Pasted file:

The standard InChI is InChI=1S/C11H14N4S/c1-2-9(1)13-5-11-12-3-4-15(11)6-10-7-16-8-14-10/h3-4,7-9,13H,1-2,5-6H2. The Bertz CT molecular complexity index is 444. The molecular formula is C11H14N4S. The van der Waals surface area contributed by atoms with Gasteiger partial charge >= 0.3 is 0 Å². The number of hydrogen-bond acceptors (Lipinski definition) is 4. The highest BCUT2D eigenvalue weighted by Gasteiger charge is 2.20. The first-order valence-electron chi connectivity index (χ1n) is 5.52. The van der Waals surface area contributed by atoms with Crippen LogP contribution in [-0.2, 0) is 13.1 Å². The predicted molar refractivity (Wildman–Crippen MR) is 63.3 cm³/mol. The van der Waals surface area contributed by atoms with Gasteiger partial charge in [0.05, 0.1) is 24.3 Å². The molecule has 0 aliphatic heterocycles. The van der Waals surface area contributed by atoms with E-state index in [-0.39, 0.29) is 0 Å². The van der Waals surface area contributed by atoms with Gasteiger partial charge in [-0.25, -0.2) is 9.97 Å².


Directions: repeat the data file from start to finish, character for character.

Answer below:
The standard InChI is InChI=1S/C11H14N4S/c1-2-9(1)13-5-11-12-3-4-15(11)6-10-7-16-8-14-10/h3-4,7-9,13H,1-2,5-6H2. The Bertz CT molecular complexity index is 444. The molecular formula is C11H14N4S. The van der Waals surface area contributed by atoms with Gasteiger partial charge >= 0.3 is 0 Å². The number of hydrogen-bond acceptors (Lipinski definition) is 4. The highest BCUT2D eigenvalue weighted by Gasteiger charge is 2.20. The first-order valence-electron chi connectivity index (χ1n) is 5.52. The van der Waals surface area contributed by atoms with Crippen LogP contribution in [-0.2, 0) is 13.1 Å². The predicted molar refractivity (Wildman–Crippen MR) is 63.3 cm³/mol. The van der Waals surface area contributed by atoms with Gasteiger partial charge in [0.05, 0.1) is 24.3 Å². The molecule has 0 aliphatic heterocycles. The van der Waals surface area contributed by atoms with E-state index in [-0.39, 0.29) is 0 Å². The van der Waals surface area contributed by atoms with Gasteiger partial charge in [-0.25, -0.2) is 9.97 Å².